Radiology technician performs mammography test.
(photo credit: INGIMAGE)
Technology and health have been connected with each other since the beginning of the technological revolution. Numerous medical devices have been invented to improve patient care, which medical personnel use to treat the masses.
A few years ago, the government launched a program called Digital Health (part of Israel Digital) to incorporate technology into the public health system in an effort to modernize and make its platform more efficient and accessible. This has posed a major challenge for Israeli authorities and has caused delays in many projects that require government funding and approval. Hopefully these projects will soon be approved and the level of medical care available in Israel will rise significantly.
Two medical conventions took place last week. The first one was mHealth (www.mhealthisrael.com) sponsored by Tel Aviv University, during which one start-up was picked from among eight runners-up to receive a $10,000 prize from OurCrowd (www.
ourcrowd.com), a venture capital fund that raises capital through crowdfunding.
The winner, which was also awarded services worth $10,000, presented its start-up idea to a panel of judges made up by senior representatives from leading companies such as Microsoft, Sony, Walgreens and Orange.
The conference was organized by mHealth Israel, a group of Israeli entrepreneurs in the information technology and digital health industries that hold monthly events to support Israeli start-ups in these fields.
ICI Meeting is another medical conference that was recently held to promote products connected to developments for treating heart, brain and blood ailments. This conference attracted top experts in these fields from Israel and abroad, including medical professionals, industry executives, investors and founders of start-ups who presented their own and learned about others’ new innovative technologies.
The conference was organized by Prof. Chaim Lotan, director of the Heart Institute at both Hadassah University Medical Centers in Jerusalem and Prof. Rafael Beyar, Director of the Rambam Medical Center in Haifa.
Participants at the conference were exposed to innovations such as devices that monitor physical activity, analyze emotions using voice recognition, identify the chances for having a certain disease using a patient’s existing medical background, use algorithms to create 3D CT scans, improve people’s responsiveness to certain medications, create personal video clips that explain about medications and treatments making them more accessible to the public, use the wisdom of the crowds to distribute information about medications and their side effects and monitor heart failure remotely.
There were apps and devices for treating diabetics, a platform for medical consulting with a leading US hospital, smart-home technology, a health-monitoring wristband, a device that detects the worsening of a patient with Parkinson’s and a computer game that helps with physical rehabilitation.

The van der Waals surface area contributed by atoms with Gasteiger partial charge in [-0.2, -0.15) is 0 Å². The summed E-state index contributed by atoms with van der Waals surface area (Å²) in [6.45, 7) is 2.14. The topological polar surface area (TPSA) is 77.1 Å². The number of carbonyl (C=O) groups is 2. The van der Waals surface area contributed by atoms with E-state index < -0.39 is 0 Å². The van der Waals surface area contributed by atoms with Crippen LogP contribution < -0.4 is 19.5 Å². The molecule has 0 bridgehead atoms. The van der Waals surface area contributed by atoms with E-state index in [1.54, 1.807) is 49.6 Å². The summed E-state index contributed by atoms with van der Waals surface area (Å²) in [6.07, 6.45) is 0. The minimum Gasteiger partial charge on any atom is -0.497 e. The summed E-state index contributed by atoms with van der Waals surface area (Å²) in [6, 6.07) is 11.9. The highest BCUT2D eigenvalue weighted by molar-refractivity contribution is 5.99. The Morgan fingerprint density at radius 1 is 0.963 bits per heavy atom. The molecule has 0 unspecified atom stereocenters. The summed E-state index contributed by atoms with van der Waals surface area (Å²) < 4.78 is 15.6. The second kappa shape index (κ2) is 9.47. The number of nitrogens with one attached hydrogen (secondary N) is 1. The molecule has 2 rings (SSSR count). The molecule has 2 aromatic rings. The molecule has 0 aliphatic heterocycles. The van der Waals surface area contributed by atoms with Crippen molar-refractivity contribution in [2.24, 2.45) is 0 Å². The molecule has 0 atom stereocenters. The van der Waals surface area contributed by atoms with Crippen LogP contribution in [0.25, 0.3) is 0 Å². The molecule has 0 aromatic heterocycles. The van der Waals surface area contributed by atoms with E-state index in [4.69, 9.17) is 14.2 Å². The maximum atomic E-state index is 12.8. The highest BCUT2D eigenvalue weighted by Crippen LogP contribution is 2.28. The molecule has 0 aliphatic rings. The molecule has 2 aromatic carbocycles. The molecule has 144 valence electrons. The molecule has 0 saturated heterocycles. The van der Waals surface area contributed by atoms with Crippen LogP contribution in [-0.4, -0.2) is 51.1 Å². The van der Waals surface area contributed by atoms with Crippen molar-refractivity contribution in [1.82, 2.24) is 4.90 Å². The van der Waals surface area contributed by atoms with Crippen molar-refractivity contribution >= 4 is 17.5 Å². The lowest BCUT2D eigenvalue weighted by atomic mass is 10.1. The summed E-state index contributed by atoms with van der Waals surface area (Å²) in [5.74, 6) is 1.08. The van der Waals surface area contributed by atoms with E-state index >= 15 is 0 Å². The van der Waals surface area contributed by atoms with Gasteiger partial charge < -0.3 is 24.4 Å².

The following are a number of medical start-ups that participated in the competition: The first place winner of the mHealth Israel competition was Medivizor, which helps people with serious or chronic medical conditions to use the Internet and social networking to receive up-to-date and reliable information.
Below is a list of another seven top start-ups that presented their innovations at the conference: BreezoMeter measures air pollution levels anywhere on earth in real time. This app is perfect for athletes, parents of small children or people with heart or lung disease who need to know the quality of the air we breathe in.
Voiceitt offers an innovative solution that enables people with motor, speech or language disabilities to communicate in their own voice.
Talkitt translates their words into clear language anywhere and in any language they choose.
Lifegraph is a smartphone-based platform that enables psychiatrists to monitor their patients’ mental status by identifying changes in sleep patterns or behavior so that they can take action (changing medication, for example) and thereby prevent hospitalization or a deterioration in their condition.
Myndlift is a drug-free alternative for reducing ADHD symptoms. It is a powerful tool that trains your brain and helps improve concentration without any side effects and also saves time and money.
Sweetch is a platform that aids people in lowering their chances of developing diabetes by predicting their personal risk factors and encouraging them to make long-term changes in their behavior.
mPharma offers paperless prescription services for doctors, patients and pharmacies that are designed for use with simple cellphones used in developing countries. mPharma offers real-time adverse drug reaction monitoring.
Intendu is developing a technology to improve the cognitive rehabilitation of people with brain dysfunctions following a stroke or other neurological injury. Training can be carried out at home or in a medical clinic.If you run a young start-up, have developed an interesting app or have a question, please feel free to contact firstname.lastname@example.org.
Translated by Hannah Hochner.